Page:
Yesterday, August 9, was National Peacekeepers’ Day.
The citizens of Saskatoon honoured the occasion with a memorial service at the cenotaph outside of City Hall. The gathering was small. Several dozen veterans and active service members mingled in the warm evening air, squinting into the still-bright setting sun, before taking their seats at seven o’clock. Another dozen or so seats were occupied by civilians: family members, friends, government representatives.
The service was straightforward, following the familiar program of Remembrance Day. The colours were marched on, O Canada was sung, and a prayer was presented by a Canadian Forces chaplain. The speeches were brief.
And throughout the cenotaph guard stood in motionless vigil, their rifles reversed – barrel down – heads bowed.
Thirty-six years ago, on 9 August 1974, a Canadian Forces CC-115 Buffalo transport aircraft – painted white and bearing United Nations markings – was shot down by Syrian anti-aircraft missiles as it began its scheduled approach to Damascus. All five crew members and four passengers – all Canadian, and all peacekeepers – were killed.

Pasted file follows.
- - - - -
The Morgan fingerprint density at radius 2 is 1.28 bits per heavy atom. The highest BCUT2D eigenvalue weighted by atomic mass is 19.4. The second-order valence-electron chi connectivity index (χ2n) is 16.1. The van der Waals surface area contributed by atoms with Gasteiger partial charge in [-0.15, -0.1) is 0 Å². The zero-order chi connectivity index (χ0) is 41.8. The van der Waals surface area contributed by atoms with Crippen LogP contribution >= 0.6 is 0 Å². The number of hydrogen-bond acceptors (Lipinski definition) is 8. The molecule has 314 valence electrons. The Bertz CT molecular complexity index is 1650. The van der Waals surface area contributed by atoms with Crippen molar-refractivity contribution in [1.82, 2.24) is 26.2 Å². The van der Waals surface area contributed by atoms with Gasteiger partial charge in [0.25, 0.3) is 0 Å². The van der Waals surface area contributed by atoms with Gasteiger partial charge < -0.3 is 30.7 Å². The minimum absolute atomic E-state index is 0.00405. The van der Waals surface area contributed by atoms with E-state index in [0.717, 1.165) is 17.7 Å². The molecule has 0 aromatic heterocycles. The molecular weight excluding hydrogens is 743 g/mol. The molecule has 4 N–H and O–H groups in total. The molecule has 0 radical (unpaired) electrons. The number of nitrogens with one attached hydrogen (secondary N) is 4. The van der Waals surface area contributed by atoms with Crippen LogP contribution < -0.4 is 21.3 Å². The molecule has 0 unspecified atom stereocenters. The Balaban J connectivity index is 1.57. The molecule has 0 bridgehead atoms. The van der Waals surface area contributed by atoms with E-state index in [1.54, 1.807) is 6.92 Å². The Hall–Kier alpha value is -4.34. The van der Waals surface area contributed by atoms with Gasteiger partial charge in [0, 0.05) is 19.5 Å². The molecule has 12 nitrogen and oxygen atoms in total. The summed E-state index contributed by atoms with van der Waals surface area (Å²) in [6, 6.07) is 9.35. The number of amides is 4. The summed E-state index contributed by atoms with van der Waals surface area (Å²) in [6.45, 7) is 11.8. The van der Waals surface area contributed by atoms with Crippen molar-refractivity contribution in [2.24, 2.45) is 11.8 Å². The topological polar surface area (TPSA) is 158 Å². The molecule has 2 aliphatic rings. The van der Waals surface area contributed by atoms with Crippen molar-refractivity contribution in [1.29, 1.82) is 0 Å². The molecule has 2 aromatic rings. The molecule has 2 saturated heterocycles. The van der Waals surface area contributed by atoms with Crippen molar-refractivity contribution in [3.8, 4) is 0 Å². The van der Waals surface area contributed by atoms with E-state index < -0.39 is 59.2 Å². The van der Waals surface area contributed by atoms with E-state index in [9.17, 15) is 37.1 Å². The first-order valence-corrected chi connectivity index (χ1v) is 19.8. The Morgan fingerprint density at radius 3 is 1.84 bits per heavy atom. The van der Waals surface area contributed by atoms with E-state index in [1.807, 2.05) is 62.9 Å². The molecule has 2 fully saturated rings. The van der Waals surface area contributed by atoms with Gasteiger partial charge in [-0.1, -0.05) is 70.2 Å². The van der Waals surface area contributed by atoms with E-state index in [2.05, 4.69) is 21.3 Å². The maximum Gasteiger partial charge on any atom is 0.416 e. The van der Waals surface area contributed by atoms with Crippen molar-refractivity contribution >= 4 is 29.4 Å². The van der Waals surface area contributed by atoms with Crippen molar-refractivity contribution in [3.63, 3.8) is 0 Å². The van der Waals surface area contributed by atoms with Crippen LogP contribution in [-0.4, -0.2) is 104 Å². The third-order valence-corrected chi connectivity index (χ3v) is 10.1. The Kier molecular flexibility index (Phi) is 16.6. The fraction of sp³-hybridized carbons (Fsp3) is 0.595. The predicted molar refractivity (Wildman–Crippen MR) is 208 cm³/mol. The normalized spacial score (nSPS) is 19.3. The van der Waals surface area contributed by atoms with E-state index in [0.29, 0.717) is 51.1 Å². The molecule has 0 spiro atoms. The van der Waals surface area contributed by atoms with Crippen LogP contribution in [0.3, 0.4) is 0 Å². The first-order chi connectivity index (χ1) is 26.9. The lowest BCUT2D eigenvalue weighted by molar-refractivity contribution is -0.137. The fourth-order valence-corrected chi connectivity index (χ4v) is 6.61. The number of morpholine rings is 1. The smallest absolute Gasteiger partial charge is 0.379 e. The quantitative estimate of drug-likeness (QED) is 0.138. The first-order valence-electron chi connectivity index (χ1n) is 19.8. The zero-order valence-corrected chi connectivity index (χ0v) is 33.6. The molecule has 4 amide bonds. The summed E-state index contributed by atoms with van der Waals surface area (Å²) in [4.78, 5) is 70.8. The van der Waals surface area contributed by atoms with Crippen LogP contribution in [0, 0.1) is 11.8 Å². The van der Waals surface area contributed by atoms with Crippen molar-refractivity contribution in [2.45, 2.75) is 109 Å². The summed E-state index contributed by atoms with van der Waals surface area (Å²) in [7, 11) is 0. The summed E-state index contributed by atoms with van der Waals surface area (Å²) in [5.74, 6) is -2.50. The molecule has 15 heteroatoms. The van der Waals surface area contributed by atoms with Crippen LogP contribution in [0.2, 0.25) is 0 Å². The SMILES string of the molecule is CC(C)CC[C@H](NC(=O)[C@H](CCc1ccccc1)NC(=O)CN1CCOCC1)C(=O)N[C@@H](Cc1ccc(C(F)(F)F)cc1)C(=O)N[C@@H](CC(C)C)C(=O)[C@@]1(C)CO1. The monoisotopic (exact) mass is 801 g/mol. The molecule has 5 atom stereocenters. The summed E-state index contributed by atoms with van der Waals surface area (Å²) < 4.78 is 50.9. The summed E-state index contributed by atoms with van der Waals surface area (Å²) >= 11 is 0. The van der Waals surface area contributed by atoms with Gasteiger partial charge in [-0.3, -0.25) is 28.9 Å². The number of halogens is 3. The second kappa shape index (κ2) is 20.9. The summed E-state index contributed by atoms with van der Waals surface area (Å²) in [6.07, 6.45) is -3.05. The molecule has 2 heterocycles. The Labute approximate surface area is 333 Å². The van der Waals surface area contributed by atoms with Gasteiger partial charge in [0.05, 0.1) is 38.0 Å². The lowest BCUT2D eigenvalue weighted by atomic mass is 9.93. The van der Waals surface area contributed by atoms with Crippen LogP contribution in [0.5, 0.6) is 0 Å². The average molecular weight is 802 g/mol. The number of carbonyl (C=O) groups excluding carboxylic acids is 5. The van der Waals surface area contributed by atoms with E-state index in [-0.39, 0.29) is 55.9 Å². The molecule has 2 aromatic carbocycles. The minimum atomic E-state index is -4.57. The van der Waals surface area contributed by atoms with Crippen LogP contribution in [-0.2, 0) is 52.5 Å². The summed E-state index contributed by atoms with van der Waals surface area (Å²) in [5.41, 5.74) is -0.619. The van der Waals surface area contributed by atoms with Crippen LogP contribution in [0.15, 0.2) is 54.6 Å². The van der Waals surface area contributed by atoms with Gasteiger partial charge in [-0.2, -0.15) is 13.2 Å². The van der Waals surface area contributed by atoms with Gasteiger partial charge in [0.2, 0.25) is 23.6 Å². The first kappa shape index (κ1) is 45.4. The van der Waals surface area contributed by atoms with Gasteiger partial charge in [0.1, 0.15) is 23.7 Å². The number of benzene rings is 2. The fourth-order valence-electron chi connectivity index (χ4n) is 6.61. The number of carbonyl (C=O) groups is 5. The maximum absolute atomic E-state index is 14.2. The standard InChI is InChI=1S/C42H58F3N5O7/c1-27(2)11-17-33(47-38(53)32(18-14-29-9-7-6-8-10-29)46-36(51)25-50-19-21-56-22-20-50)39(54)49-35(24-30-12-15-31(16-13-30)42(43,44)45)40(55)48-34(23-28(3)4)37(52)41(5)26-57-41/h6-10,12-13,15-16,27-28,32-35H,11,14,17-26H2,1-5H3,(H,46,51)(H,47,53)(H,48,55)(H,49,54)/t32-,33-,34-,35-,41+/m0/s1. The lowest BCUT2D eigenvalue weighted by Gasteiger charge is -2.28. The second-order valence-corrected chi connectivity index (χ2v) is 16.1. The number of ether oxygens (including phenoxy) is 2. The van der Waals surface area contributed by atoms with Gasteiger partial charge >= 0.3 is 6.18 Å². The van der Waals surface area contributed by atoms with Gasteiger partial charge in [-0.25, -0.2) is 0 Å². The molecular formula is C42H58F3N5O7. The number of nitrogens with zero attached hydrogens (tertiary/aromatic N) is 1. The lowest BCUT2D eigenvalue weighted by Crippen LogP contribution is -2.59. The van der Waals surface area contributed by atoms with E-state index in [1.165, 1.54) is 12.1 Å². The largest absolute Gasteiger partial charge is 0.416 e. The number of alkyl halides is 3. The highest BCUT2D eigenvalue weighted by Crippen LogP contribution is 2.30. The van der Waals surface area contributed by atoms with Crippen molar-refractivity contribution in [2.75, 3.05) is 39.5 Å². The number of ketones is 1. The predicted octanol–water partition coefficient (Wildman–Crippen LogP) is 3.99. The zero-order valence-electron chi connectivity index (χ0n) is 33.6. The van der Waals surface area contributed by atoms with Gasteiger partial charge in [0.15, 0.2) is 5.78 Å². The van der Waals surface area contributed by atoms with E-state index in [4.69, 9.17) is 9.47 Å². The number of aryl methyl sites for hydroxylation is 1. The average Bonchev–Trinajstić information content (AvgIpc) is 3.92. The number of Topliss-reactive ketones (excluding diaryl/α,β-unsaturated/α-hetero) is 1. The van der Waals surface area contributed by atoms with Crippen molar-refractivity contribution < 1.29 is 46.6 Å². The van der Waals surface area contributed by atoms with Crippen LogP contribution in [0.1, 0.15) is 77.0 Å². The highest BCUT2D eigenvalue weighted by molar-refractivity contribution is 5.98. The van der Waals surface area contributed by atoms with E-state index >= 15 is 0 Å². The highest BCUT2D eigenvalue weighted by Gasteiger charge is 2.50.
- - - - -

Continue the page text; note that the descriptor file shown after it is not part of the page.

This is an incident mostly forgotten. But on this warm Saskatoon evening we are remembering. Wreaths are laid at the base of the cenotaphs. I’m privileged enough to lay one myself.
The sun is falling quickly, now, and the shadows have crept across the plaza, lapping at the feet of the guard.
From a trumpet erupts the Last Post. A mournful lament escapes from bagpipes. A verse of God Save The Queen is sung and the colours retire.
They shall grow not old, as we that are left grow old,
Age shall not weary them, nor the years condemn.
At the going down of the sun and in the morning
We will remember them.